First SailNC Regatta a Huge Success
By Kip Tabb
At 18’ the A-Class catamarans are the sports cars of the two-hulled design. Skimming the water with a single sailor at the helm, they’re fast, maneuverable and in the conditions the Outer Banks offered for the A-Class North American Championship, the competition came down to the last race on the last day
Houston’s Bruce Mahoney won the competition by a point, beating out perennial champ Ben Moon by a single point. Moon saw his chances to take home the first place prize diminished when he encountered a typical Outer Banks hazard—he hooked a crab pot in the fifth race of the series.
“After catching a crab pot, I found myself in something like 13th place on the first race,” Moon said. “I was able to grind back to 5th, but with Bruce winning that race and taking a 2-point lead, I knew my chances of taking my first North American title were slipping away.”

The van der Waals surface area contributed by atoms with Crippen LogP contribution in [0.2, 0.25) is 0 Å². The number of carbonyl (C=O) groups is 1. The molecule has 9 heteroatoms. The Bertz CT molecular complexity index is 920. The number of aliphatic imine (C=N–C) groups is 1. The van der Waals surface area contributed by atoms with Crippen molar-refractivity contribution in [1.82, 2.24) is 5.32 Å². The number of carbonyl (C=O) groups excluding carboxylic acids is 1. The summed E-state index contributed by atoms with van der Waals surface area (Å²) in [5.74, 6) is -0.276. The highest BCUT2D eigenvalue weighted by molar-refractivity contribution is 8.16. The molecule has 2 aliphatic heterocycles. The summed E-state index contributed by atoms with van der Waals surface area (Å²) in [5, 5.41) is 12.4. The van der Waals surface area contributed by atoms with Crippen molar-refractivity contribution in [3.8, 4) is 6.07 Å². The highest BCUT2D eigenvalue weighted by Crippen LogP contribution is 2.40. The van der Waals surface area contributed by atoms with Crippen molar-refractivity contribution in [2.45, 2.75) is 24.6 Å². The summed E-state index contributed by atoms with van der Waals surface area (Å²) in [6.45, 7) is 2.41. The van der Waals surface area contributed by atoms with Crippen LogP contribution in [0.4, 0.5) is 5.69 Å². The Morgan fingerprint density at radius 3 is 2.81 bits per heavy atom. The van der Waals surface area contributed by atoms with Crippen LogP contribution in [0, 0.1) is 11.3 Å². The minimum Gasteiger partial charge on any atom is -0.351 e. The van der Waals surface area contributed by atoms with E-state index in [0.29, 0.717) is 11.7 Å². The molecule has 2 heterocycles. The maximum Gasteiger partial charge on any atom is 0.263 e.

Rounding out the winner’s podium was 18-year-old Jeremy Herring from Florida. Herring designed his boat with his father.
Taking place at the Dare County Airport at the Old Swimming Hole, the race course ran between the Manns Harbor Bridge and the new Virginia Dare Bridge on Croatan Sound. Although from the shore, water conditions often seemed smooth and ideal, the competitors faced two foot swells and some choppy conditions, especially on Friday when winds topped out at almost 31 knots.
Friday was the most difficult day of competition, with a number of boats on their sides and a couple of dismastings.
The regatta was sponsored by SailNC, a new Outer Banks organization whose mission is, “The establishment of North Carolina’s coast and sounds as a sailing destination and hub, through the promotion and growth of all aspects of the sailing industry in North Carolina.”
Almost 50 boats were on the water with competitors coming from Canada and as far away as Seattle. Universal in their praise for the Outer Banks as a destination, runner-up Moon summed up a common view of the venue from participants. “We stayed out at the beach and surfed every morning before sailing, and you just can’t beat that!” he said.